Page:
Tuesday, April 7, 2009

Blind Administrators

A conversation with a colleague yesterday has had me thinking ever since and they have been largely depressing thoughts.

Those that follow this blog know that my work is with first-year students at a large private university.  One of our biggest initiatives are New Student Orientation programs at the beginning of each semester.  Like most educators we are faced with making decisions about where to focus our efforts and what messages are most important to communicate to new students during our 2-3 day orienation sessions.  

Yesterday, I was talking about this with a colleague of mine and she related that one of our administrators had commented that "new students aren't ready to hear about the "Aims of a BYU Education" at orientation--it's too heavy."  In other conversations I have learned that this administrator, however, feels that reminding students to take shorter showers and turn off lights, as well as injunctions to "stay until the very end of weekly campus devotionals" are critical to communicate during orientation.  

This all seemed incredibly short-sighted to me and represents, I think, the lack of vision that is becoming common among university administrators.  I wholeheartedly agree that student behaviour is lacking on a lot of fronts, from mediocre study skills to sometimes appalling lack of decorum.  I also agree that universities have a charge to help students become better citizens, however that might be defined.  The problem I have with most university leadership is their way of going about changing behavior.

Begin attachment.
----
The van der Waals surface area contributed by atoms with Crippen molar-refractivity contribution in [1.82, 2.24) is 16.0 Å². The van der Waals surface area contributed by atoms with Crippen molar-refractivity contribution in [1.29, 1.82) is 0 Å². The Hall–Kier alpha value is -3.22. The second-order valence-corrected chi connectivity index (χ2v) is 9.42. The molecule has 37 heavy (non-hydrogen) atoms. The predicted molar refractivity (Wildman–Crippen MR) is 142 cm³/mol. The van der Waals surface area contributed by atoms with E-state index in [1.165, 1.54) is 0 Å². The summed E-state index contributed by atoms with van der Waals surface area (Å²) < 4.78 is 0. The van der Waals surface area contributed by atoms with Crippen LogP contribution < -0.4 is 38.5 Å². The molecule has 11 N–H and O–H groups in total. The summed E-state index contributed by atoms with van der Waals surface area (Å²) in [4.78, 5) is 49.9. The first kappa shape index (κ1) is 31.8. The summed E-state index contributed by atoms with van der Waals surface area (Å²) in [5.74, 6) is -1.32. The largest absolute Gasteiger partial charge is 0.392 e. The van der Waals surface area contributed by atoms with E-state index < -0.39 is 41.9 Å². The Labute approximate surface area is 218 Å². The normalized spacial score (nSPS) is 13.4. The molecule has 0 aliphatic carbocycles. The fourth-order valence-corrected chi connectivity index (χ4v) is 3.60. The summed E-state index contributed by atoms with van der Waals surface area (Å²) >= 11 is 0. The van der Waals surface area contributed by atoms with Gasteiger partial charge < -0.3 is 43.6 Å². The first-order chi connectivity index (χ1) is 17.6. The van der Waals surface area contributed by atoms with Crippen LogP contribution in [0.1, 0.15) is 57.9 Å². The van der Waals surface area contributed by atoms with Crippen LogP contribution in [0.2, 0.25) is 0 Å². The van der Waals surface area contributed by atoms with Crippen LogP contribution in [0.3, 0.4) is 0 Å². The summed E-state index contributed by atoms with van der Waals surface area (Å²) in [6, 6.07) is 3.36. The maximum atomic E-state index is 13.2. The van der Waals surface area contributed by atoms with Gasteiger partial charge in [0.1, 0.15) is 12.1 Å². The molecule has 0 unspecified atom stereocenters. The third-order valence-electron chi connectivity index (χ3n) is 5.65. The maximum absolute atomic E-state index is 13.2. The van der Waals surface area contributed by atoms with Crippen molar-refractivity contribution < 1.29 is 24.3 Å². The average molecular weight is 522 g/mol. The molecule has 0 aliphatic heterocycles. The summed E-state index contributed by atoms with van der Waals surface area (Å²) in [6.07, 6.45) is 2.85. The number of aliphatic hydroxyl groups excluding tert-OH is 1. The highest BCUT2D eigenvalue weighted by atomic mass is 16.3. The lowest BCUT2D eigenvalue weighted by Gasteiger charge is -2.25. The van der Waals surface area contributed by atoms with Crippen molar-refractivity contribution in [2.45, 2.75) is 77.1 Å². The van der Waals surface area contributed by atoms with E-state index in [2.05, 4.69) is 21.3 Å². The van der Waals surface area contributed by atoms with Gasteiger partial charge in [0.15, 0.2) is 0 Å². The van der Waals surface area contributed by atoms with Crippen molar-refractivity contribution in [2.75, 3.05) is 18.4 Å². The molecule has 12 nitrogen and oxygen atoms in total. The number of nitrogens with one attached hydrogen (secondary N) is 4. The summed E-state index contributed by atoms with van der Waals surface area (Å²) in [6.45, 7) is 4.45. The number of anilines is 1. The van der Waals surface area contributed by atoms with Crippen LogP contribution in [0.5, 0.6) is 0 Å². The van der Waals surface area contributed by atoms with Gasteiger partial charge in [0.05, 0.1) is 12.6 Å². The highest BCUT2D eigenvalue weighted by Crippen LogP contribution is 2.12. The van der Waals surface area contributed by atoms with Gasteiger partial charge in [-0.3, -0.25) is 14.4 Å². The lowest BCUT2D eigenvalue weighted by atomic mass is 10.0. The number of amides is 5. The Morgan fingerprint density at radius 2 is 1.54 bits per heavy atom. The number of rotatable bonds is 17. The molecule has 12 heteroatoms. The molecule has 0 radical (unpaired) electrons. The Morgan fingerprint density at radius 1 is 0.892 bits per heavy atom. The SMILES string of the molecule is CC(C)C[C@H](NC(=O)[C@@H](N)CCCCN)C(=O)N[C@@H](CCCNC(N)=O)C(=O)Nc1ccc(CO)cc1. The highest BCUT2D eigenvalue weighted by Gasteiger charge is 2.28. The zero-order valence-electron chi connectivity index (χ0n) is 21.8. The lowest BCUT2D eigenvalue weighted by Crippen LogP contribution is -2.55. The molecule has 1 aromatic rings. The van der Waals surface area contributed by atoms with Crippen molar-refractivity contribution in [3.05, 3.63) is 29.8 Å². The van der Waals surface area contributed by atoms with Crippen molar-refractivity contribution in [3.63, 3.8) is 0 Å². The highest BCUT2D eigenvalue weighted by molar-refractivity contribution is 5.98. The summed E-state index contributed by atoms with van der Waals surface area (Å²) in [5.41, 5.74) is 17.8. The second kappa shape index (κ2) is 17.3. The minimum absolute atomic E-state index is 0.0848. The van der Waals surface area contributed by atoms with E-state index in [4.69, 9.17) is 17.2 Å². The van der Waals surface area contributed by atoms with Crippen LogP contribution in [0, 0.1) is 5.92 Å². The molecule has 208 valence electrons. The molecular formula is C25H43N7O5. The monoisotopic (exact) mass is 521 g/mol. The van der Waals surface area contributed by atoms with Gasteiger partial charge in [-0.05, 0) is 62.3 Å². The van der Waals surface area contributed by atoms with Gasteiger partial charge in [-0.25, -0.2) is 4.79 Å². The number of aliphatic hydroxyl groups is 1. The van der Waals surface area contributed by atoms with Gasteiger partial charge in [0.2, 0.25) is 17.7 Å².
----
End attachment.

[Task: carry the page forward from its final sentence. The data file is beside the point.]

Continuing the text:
My view is that most behavior stems from internal values and attitudes.  Consequently, if we want to change behavior, we need to change thinking.  Burdening students with a long list of do's and don'ts may bring about temporary changes in behavior (although, I would argue that more often it leads to rebellion and resentment--much like authoritarian parents' inflexible rules for a wayward teenager).  A more effective way, I believe,  to help students adopt change is to help them develop the same vision that we have for our insitutions.  At mine, that vision is almost entirely captured by our Aims of a BYU Education, and I would imagine that similar foundational documents and mission statements are found at almost every institution of higher education.  If students don't ever catch this vision or develop a picture of what a BYU education is all about (or Notre Dame or Westminster College or whatever institution we are talking about) it is naive to expect them to act and behave in the way we would hope they would.  As a result, their educational experience is fragmented and more an exercise of jumping through hoops and obeying abstract rules than anything else.  I think this is what the writer of proverbs may have meant when they said "where ther is no vision, the people perish."  Having an internal picture of the ultimate goal or objective helps frame the way people think and act.

This leaves me with a few questions I need to ask of myself (and wish I could ask of the administrator who I referenced earlier in this post):
  • What is the vision that we want students to have of their education?
  • Do all of our key stakeholders (faculty, administration, boards, student leaders, etc.) agree on this vision?
  • How do we help students "catch this vision?" 
  • How will we know that they have caught it

Until my administration, and others, are more thoughtful about the ways in which we orient students to the missions of out institutions, they will never become what we hope they will become.  All the orientation talks, seminars, workshops, and other technical responses will just lead to temporary change and continued frustration.

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